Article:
WITH different influences shaping their attitudes and values, how do young Singaporeans under 20, or "Gen Z", respond to advertising and what should businesses be doing to ensure they connect with them?
Singaporeans are some of the most connected people on the planet. With superfast Internet speeds and smartphone penetration levels of more than 100 per cent, they are the digital veterans of the region.
The latest Connected Life study reveals that Singaporeans spend 6.7 hours a day online, a lot of this time spent on mobile devices. Members of Gen Z, who have grown up with this technology, are particularly hooked. They use more than six social media platforms on a daily basis, constantly jumping between instant messaging, gaming and online video.
A new consumer group, a new business opportunity
This presents businesses with a seemingly huge opportunity. It stands to reason that the more time consumers spend online, the more chance to connect with them through advertising.
However, we can also see that Singaporeans are not automatically open to engaging with brands in this space. Only a third (35 per cent) say that they trust big global brands; more than half (51 per cent) have concerns about the amount of personal data that brands have on them.
People have experienced the intrusive nature of marketing and advertising approaches for a number of years now, and as a result, are cynical of how brands behave online.
Compared to more traditional forms of advertising such as TV and outdoor, digital advertising is viewed less favourably across all generations, especially among Gen Z.
According to our AdReaction study, pop-up ad windows online are unpopular among all generations, while Gen Z are especially frustrated by unskippable pre-roll that plays before online videos because they demand control over what they are viewing online.
With the advent of this truly "mobile-first" generation, businesses need to re-evaluate how welcome they are on screens and rethink their approach if they are to connect with younger consumers.
It is clear from our research that Gen Z are much harder to engage. They are the least receptive to digital ad formats and the first to skip ads that do not immediately hook them: over a second faster on average than Gen Y and three seconds faster than Gen X.
Building authentic relationships with Gen Zs
Digital advertising needs to evolve to ensure it connects with them, or risk being seen as irrelevant and intrusive, and ultimately having a detrimental effect on the relationship. So what can brands do to ensure they are getting it right?
The first step is to focus on making the right impression with the creative. Online video is one of the most effective ways of engaging young consumers - they watch 1.9 hours every day - however it needs to be approached carefully as Gen Z are the fastest to disengage and skip ads.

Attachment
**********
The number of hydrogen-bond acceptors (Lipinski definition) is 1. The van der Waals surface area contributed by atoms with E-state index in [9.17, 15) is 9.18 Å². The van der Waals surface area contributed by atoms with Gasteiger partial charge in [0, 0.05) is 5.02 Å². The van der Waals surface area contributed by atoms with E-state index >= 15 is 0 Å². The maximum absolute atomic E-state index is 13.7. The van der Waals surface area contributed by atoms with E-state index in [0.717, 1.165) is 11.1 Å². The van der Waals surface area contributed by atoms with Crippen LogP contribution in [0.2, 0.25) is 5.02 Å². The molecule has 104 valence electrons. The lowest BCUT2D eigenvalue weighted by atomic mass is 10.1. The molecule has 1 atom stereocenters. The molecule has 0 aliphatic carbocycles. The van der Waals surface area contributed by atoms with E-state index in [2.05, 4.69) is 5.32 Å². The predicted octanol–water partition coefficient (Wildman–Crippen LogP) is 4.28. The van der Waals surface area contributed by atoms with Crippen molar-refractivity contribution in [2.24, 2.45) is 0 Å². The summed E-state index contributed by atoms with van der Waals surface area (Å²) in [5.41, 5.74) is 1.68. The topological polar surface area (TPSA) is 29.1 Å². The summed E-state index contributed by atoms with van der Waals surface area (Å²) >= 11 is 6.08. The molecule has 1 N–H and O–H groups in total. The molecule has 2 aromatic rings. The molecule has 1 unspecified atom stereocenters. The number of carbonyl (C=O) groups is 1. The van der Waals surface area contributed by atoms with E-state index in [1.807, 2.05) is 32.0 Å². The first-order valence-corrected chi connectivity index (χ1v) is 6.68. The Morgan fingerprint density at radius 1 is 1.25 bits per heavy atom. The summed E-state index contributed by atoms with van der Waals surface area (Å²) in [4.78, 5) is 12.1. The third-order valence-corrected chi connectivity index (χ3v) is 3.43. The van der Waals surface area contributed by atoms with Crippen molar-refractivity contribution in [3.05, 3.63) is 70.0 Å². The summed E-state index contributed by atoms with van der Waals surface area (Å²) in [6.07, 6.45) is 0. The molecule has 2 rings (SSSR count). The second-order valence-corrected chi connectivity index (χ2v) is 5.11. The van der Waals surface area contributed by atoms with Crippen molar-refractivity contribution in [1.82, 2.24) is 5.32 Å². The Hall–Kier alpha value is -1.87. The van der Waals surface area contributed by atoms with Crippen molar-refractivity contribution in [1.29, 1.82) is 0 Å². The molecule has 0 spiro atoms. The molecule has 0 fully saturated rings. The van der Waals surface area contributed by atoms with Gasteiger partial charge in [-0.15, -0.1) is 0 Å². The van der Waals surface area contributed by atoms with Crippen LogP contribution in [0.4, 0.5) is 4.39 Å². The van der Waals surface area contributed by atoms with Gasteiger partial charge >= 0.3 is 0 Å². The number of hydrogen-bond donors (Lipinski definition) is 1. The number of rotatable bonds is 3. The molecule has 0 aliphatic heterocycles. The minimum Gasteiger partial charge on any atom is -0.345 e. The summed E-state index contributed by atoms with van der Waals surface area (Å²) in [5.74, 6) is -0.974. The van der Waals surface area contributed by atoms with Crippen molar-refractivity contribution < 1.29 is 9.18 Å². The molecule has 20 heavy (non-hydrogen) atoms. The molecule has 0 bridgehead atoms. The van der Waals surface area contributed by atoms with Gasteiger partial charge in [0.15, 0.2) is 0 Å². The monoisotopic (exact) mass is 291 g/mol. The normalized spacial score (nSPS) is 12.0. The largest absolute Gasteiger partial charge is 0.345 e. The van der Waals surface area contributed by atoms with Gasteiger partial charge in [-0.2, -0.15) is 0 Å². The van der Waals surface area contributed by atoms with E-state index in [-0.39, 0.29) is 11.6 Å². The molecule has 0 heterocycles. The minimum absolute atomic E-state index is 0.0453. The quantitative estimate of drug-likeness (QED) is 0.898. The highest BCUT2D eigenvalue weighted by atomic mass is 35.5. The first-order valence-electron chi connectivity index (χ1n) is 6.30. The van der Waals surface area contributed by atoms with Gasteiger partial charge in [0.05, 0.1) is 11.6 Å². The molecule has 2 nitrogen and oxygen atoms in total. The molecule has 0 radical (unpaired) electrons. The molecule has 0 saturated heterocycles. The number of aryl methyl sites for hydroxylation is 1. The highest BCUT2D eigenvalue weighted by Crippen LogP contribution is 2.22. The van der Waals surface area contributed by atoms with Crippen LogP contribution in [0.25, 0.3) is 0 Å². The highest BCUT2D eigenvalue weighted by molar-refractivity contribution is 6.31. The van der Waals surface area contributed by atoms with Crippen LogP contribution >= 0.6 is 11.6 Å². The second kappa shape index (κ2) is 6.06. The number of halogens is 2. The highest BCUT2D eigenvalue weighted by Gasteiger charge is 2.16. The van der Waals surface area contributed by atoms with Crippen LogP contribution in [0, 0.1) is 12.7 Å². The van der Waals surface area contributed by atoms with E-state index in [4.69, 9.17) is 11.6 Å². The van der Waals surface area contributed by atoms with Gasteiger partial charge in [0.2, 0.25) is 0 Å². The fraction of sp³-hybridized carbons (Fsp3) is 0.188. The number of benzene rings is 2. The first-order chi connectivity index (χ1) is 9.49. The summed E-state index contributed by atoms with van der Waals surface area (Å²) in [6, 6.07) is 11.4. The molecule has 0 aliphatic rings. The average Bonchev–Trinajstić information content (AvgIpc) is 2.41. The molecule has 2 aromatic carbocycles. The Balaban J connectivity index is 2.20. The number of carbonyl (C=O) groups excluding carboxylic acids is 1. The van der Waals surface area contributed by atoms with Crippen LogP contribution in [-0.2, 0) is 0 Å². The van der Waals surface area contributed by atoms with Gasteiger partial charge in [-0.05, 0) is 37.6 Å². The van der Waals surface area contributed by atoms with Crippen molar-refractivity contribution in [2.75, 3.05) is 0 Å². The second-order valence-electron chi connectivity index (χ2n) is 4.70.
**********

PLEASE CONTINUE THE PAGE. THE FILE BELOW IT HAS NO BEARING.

Marketers should move beyond aiming to land multiple messages and focus on the impression they want the ad to leave behind as a whole.
Secondly, tell a good story. Stories are a key strategy for engaging consumers with the real-life power of a brand, and too few brands use this device. However, our research shows that even where there is a story, more than half of ads still include explicit product or service messages, which leaves consumers disenchanted.
In addition, we know that humorous ads perform well among Gen Z, but it is hard to hit the right note, so businesses need to make sure they have targeted their jokes at specific Gen Z groups instead of trying to create something that will work across multiple age groups or countries.
Finally, get the channel right - and this means not forgetting traditional channels. Identify how and when Gen Z are viewing content and target to that moment. Identify the places where they are most receptive and using the formats they feel positive towards.
With Gen Z spending five hours every day on their mobiles, the opportunity for engagement here is high, especially using newer forms of digital ad tech such as branded filters or ads placed in games.
However, we found that while younger consumers watch less TV, they are more receptive to TV ads than they are to all digital formats, which means brands need to consider their media mix in order to optimise the marketing budget to secure maximum impact.
With high expectations and short attention spans, Gen Z are a challenging group for brands to target, but will become a larger focus over the coming years as they hit adulthood and their spending power increases.
Businesses need to start thinking about how to make a meaningful impression with this group through their marketing activity, delivering relevant, targeted content in a way that adds value to their busy lives.
- The writer is group account director at Kantar Millward Brown in Singapore. She specialises in advising FMCG brands on the best strategic approach to deliver brand growth. She spoke about how brands can engage across generations at Millennial 2020 in Singapore last October.